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Baroness Hollis of Heigham moved Amendment No. 101:

Page 46, line 4, leave out ("£62.45") and insert ("£64.70").

The noble Baroness said: Amendments Nos. 101 and 102 change references to rates of benefit in Clause 67 in line with the increased rates of benefit provided by the Social Security Benefits Up-Rating Order 1998. These are simply uplifting arrangements and I am prepared to stop at that point and simply say that I commend the amendments to the House. Obviously, I am very happy to give a very full explanation if the Committee is so minded. I beg to move.

On Question, amendment agreed to.

Baroness Hollis of Heigham moved Amendment No. 102:

Page 46, line 7, leave out ("£59.90") and insert ("£62.05").

The noble Baroness said: I have already spoken to this amendment.

On Question, amendment agreed to.

Clause 67, as amended, agreed to.

2 Apr 1998 : Column 478

Baroness Hollis of Heigham moved Amendment No. 103:

After Clause 67, insert the following new clause--

Validation of certain housing benefit determinations

(" .--(1) Subject to subsections (3) and (4) below, in so far as a housing benefit determination made before 18th August 1997 purported to determine that housing benefit was payable in respect of--
(a) charges for medical care, nursing care or personal care; or
(b) charges for general counselling or any other support services,
it shall be deemed to have been validly made if, on the assumption mentioned in subsection (2) below, it would have been so made.
(2) The assumption is that, at all material times, such charges as are mentioned in subsection (1) above were eligible to be met by housing benefit where the claimant's right to occupy the dwelling was conditional on his payment of the charges.
(3) Where the effect of a review carried out on or after 18th August 1997 was to revise the amount of housing benefit payable in respect of any validated charges--
(a) the revision shall be deemed not to have been validly made in so far as it had the effect of increasing that amount; and
(b) housing benefit shall cease to be payable in respect of those charges as from the beginning of the period for which the benefit was paid on the first pay day after the review.
(4) Housing benefit shall not be payable in respect of any validated charges for any period falling after--
(a) 5th April 1998 where the rent is payable at intervals of a whole number of weeks; and
(b) 31st March 1998 in any other case.
(5) In this section--
"the dwelling", in relation to a housing benefit determination, means the dwelling in respect of which the determination was made;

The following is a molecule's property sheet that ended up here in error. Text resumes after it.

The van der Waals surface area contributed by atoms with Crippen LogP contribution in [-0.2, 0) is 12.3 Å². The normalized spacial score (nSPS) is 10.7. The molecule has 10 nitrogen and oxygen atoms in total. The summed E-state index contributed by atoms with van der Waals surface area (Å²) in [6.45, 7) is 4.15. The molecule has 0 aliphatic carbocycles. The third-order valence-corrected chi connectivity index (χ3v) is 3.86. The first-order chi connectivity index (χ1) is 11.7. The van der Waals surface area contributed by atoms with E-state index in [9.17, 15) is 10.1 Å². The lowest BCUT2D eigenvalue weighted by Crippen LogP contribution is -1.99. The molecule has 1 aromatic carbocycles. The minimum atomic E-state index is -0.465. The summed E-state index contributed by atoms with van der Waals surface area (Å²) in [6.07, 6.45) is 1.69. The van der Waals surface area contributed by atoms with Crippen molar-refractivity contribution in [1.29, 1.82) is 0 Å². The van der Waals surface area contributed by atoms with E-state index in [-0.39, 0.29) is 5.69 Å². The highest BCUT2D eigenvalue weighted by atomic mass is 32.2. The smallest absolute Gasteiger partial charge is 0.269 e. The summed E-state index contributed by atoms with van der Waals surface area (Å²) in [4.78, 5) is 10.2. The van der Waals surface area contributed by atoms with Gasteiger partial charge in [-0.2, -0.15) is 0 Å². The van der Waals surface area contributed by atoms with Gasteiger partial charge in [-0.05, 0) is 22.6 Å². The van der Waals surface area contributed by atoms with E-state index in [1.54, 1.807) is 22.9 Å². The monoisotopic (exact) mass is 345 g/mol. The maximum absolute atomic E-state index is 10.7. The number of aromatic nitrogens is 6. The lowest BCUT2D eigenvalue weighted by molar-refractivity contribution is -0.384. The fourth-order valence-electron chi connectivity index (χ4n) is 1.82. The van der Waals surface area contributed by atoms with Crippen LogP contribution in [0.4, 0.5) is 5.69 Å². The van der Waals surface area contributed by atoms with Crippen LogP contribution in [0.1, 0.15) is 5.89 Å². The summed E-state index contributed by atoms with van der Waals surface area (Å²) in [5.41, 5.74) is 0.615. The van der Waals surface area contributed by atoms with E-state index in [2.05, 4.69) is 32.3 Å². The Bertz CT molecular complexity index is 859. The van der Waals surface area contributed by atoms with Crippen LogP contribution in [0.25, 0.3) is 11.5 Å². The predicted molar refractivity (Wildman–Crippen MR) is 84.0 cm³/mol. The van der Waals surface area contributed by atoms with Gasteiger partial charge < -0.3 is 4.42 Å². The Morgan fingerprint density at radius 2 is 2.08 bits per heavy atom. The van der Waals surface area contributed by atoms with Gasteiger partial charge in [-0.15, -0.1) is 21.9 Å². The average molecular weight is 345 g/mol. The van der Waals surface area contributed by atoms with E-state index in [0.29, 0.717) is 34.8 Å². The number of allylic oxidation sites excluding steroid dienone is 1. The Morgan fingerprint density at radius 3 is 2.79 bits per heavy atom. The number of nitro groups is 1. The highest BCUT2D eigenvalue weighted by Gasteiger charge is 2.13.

"housing benefit determination" means a determination under section 130 of the Contributions and Benefits Act or the corresponding provisions of the Social Security Act 1986, or a decision on a review of such a determination;
"medical care" includes treatment or counselling related to mental disorder, mental handicap, physical disablement or past or present alcohol or drug dependence;
"pay day" means a day on which housing benefit is paid;
"personal care" includes assistance at meal-times or with personal appearance or hygiene;
"validated charges" means charges in respect of which housing benefit is payable only by virtue of subsection (1) above.").

The noble Baroness said: We now move on to another subject.

These Amendments Nos. 103 and 161 propose to legitimise, from the date of Royal Assent, most payments of housing benefit where this has incorrectly met charges for general counselling and support or personal care. This will prevent local authorities from having to reassess past housing benefit claims and will ensure that local authorities are not required to refund to the department subsidy for benefit previously incorrectly paid for these services.

This has a long history. Housing benefit is a means-tested benefit that helps people on low incomes pay their rent. It is designed so that it also helps with their accommodation-related service charges. In supported accommodation the rent and service charges often contain an element to cover charges for personal general counselling and support. These can be covered by housing

2 Apr 1998 : Column 479

benefit, but only where the so-called 50 per cent. rule is satisfied--that is to say, where the majority of the time spent in providing services is spent in providing other, accommodation-related services which housing benefit is able to meet. For the most part we are talking about warden-supported accommodation.

We understand that the majority of local authorities may have been adopting a wider interpretation of the provision of adequate accommodation than is permitted by case law. They may therefore have been meeting a wider range of charges for general counselling and support than intended. Of these a small minority of local authorities may also have been meeting charges for personal care; for example, counselling for drug-alcohol addiction, or supervising the taking of medication. Housing benefit was never intended to meet such charges. This is why charges for personal care are outside the scope even of the housing benefit primary legislation.

A Divisional Court judgment on 24th July 1997 upheld the department's view and earlier case law, that only those service charges for general counselling and support which relate to the fabric of the building satisfy the basic housing benefit eligibility criteria in that they relate to the provision of adequate accommodation; for example, arranging for adaptations to cope with a disability, or undertaking minor repairs such as unblocking sinks.